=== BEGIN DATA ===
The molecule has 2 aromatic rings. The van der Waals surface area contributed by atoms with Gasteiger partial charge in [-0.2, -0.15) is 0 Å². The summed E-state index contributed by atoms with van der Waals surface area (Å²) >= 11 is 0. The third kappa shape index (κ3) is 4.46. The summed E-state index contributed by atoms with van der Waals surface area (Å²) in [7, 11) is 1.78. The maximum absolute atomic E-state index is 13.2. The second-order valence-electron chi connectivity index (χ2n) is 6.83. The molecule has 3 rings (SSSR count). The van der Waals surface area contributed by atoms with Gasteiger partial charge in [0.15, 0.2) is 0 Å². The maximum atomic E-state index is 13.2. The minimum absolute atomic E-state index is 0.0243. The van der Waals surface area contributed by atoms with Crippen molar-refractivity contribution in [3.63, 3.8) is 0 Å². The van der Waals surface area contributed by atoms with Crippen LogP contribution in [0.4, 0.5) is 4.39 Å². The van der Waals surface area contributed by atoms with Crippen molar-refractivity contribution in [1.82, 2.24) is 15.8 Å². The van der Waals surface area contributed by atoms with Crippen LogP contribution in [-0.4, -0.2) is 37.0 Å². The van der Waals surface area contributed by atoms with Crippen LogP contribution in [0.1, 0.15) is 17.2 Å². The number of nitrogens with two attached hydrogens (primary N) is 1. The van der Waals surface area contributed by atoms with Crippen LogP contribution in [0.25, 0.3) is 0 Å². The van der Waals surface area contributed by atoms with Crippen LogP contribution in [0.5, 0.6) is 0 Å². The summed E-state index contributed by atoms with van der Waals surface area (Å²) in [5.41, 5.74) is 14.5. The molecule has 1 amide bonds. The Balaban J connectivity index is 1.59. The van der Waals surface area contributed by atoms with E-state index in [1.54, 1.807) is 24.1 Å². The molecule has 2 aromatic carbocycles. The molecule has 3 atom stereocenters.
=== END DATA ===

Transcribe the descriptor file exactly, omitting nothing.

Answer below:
The molecule has 2 aromatic rings. The van der Waals surface area contributed by atoms with Gasteiger partial charge in [-0.2, -0.15) is 0 Å². The summed E-state index contributed by atoms with van der Waals surface area (Å²) >= 11 is 0. The third kappa shape index (κ3) is 4.46. The summed E-state index contributed by atoms with van der Waals surface area (Å²) in [7, 11) is 1.78. The maximum absolute atomic E-state index is 13.2. The second-order valence-electron chi connectivity index (χ2n) is 6.83. The molecule has 3 rings (SSSR count). The van der Waals surface area contributed by atoms with Gasteiger partial charge in [0.15, 0.2) is 0 Å². The maximum atomic E-state index is 13.2. The minimum absolute atomic E-state index is 0.0243. The van der Waals surface area contributed by atoms with Crippen molar-refractivity contribution in [3.63, 3.8) is 0 Å². The van der Waals surface area contributed by atoms with Crippen LogP contribution in [0.4, 0.5) is 4.39 Å². The van der Waals surface area contributed by atoms with Crippen molar-refractivity contribution in [1.82, 2.24) is 15.8 Å². The van der Waals surface area contributed by atoms with Crippen LogP contribution in [-0.4, -0.2) is 37.0 Å². The van der Waals surface area contributed by atoms with Crippen LogP contribution in [0.1, 0.15) is 17.2 Å². The number of nitrogens with two attached hydrogens (primary N) is 1. The van der Waals surface area contributed by atoms with Crippen LogP contribution in [0.25, 0.3) is 0 Å². The van der Waals surface area contributed by atoms with Crippen LogP contribution in [0.5, 0.6) is 0 Å². The summed E-state index contributed by atoms with van der Waals surface area (Å²) in [5.41, 5.74) is 14.5. The molecule has 1 amide bonds. The Balaban J connectivity index is 1.59. The van der Waals surface area contributed by atoms with E-state index in [1.54, 1.807) is 24.1 Å². The molecule has 2 aromatic carbocycles. The molecule has 3 atom stereocenters.